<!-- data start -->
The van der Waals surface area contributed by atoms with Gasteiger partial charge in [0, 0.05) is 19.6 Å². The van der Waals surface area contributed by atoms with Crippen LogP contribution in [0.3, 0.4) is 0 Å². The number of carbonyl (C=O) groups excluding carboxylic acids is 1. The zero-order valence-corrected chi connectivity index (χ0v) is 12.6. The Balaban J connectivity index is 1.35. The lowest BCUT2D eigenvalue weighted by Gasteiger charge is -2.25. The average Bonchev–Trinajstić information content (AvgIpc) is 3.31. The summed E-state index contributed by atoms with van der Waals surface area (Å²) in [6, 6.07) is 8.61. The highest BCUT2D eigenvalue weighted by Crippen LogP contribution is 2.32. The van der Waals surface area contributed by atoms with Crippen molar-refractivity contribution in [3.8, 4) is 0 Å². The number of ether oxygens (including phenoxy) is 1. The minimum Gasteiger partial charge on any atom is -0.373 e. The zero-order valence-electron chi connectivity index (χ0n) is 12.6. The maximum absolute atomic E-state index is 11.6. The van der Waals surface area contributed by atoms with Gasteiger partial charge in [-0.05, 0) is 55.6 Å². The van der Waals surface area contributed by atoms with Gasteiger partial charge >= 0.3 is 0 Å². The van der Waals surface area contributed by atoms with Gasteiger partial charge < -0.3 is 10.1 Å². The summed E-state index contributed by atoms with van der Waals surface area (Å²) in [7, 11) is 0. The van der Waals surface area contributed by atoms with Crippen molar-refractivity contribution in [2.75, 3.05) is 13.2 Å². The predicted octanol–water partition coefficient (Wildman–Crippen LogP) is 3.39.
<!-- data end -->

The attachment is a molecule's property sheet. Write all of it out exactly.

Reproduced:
The van der Waals surface area contributed by atoms with Gasteiger partial charge in [0, 0.05) is 19.6 Å². The van der Waals surface area contributed by atoms with Crippen LogP contribution in [0.3, 0.4) is 0 Å². The number of carbonyl (C=O) groups excluding carboxylic acids is 1. The zero-order valence-corrected chi connectivity index (χ0v) is 12.6. The Balaban J connectivity index is 1.35. The lowest BCUT2D eigenvalue weighted by Gasteiger charge is -2.25. The average Bonchev–Trinajstić information content (AvgIpc) is 3.31. The summed E-state index contributed by atoms with van der Waals surface area (Å²) in [6, 6.07) is 8.61. The highest BCUT2D eigenvalue weighted by Crippen LogP contribution is 2.32. The van der Waals surface area contributed by atoms with Crippen molar-refractivity contribution in [3.8, 4) is 0 Å². The number of ether oxygens (including phenoxy) is 1. The minimum Gasteiger partial charge on any atom is -0.373 e. The zero-order valence-electron chi connectivity index (χ0n) is 12.6. The maximum absolute atomic E-state index is 11.6. The van der Waals surface area contributed by atoms with Gasteiger partial charge in [-0.05, 0) is 55.6 Å². The van der Waals surface area contributed by atoms with Gasteiger partial charge >= 0.3 is 0 Å². The van der Waals surface area contributed by atoms with Gasteiger partial charge < -0.3 is 10.1 Å². The summed E-state index contributed by atoms with van der Waals surface area (Å²) in [7, 11) is 0. The van der Waals surface area contributed by atoms with Crippen molar-refractivity contribution in [2.75, 3.05) is 13.2 Å². The predicted octanol–water partition coefficient (Wildman–Crippen LogP) is 3.39.